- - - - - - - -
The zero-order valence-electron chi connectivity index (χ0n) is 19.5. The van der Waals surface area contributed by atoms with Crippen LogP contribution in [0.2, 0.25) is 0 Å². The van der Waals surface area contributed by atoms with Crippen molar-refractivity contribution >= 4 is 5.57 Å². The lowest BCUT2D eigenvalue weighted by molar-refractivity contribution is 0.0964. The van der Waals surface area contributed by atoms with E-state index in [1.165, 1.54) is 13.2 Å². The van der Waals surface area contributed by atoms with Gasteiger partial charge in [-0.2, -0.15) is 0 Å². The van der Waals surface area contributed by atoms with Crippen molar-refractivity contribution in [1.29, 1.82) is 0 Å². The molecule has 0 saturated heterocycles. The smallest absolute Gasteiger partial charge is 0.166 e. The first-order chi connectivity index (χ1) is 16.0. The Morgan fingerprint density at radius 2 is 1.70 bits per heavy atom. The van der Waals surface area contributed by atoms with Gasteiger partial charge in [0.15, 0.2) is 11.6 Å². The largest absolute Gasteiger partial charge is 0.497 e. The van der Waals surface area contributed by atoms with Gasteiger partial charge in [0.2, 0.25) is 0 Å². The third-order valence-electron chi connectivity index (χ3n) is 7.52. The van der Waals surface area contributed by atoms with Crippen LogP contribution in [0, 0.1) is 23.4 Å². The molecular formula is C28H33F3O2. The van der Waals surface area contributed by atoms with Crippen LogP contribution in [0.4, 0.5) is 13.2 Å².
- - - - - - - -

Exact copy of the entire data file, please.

The zero-order valence-electron chi connectivity index (χ0n) is 19.5. The van der Waals surface area contributed by atoms with Crippen LogP contribution in [0.2, 0.25) is 0 Å². The van der Waals surface area contributed by atoms with Crippen molar-refractivity contribution >= 4 is 5.57 Å². The lowest BCUT2D eigenvalue weighted by molar-refractivity contribution is 0.0964. The van der Waals surface area contributed by atoms with E-state index in [1.165, 1.54) is 13.2 Å². The van der Waals surface area contributed by atoms with Gasteiger partial charge in [-0.2, -0.15) is 0 Å². The van der Waals surface area contributed by atoms with Crippen molar-refractivity contribution in [1.29, 1.82) is 0 Å². The molecule has 0 saturated heterocycles. The smallest absolute Gasteiger partial charge is 0.166 e. The first-order chi connectivity index (χ1) is 16.0. The Morgan fingerprint density at radius 2 is 1.70 bits per heavy atom. The van der Waals surface area contributed by atoms with Gasteiger partial charge in [0.15, 0.2) is 11.6 Å². The largest absolute Gasteiger partial charge is 0.497 e. The van der Waals surface area contributed by atoms with Gasteiger partial charge in [0.2, 0.25) is 0 Å². The third-order valence-electron chi connectivity index (χ3n) is 7.52. The van der Waals surface area contributed by atoms with Crippen LogP contribution in [0, 0.1) is 23.4 Å². The molecular formula is C28H33F3O2. The van der Waals surface area contributed by atoms with Crippen LogP contribution in [0.4, 0.5) is 13.2 Å².